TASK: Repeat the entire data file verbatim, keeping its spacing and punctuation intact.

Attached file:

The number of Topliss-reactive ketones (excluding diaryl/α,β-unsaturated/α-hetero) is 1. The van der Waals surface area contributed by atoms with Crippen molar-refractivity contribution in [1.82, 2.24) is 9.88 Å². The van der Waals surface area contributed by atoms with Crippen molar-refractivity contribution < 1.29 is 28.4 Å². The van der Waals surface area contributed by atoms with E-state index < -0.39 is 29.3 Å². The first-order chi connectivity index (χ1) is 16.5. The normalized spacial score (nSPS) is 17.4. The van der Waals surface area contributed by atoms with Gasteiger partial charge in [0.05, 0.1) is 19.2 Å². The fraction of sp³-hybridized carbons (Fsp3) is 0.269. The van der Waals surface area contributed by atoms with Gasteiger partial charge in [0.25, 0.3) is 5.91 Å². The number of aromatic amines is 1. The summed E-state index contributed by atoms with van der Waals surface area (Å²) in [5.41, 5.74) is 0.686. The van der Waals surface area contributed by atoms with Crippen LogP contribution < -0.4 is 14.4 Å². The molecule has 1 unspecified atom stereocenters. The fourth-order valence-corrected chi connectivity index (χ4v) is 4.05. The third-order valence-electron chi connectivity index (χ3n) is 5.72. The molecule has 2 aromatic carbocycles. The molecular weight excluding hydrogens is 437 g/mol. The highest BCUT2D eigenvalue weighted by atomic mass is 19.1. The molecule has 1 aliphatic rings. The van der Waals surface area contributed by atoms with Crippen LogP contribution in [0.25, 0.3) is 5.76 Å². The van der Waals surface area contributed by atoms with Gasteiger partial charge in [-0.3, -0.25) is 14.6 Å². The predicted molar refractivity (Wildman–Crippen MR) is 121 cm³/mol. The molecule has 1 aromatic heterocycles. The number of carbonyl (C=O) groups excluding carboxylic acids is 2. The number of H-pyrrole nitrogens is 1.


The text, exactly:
The number of Topliss-reactive ketones (excluding diaryl/α,β-unsaturated/α-hetero) is 1. The van der Waals surface area contributed by atoms with Crippen molar-refractivity contribution in [1.82, 2.24) is 9.88 Å². The van der Waals surface area contributed by atoms with Crippen molar-refractivity contribution < 1.29 is 28.4 Å². The van der Waals surface area contributed by atoms with E-state index < -0.39 is 29.3 Å². The first-order chi connectivity index (χ1) is 16.5. The normalized spacial score (nSPS) is 17.4. The van der Waals surface area contributed by atoms with Gasteiger partial charge in [0.05, 0.1) is 19.2 Å². The fraction of sp³-hybridized carbons (Fsp3) is 0.269. The van der Waals surface area contributed by atoms with Gasteiger partial charge in [0.25, 0.3) is 5.91 Å². The number of aromatic amines is 1. The summed E-state index contributed by atoms with van der Waals surface area (Å²) in [5.41, 5.74) is 0.686. The van der Waals surface area contributed by atoms with Crippen LogP contribution < -0.4 is 14.4 Å². The molecule has 1 unspecified atom stereocenters. The fourth-order valence-corrected chi connectivity index (χ4v) is 4.05. The third-order valence-electron chi connectivity index (χ3n) is 5.72. The molecule has 2 aromatic carbocycles. The molecular weight excluding hydrogens is 437 g/mol. The highest BCUT2D eigenvalue weighted by atomic mass is 19.1. The molecule has 1 aliphatic rings. The van der Waals surface area contributed by atoms with Crippen LogP contribution in [0.25, 0.3) is 5.76 Å². The van der Waals surface area contributed by atoms with Gasteiger partial charge in [-0.3, -0.25) is 14.6 Å². The predicted molar refractivity (Wildman–Crippen MR) is 121 cm³/mol. The molecule has 1 aromatic heterocycles. The number of carbonyl (C=O) groups excluding carboxylic acids is 2. The number of H-pyrrole nitrogens is 1.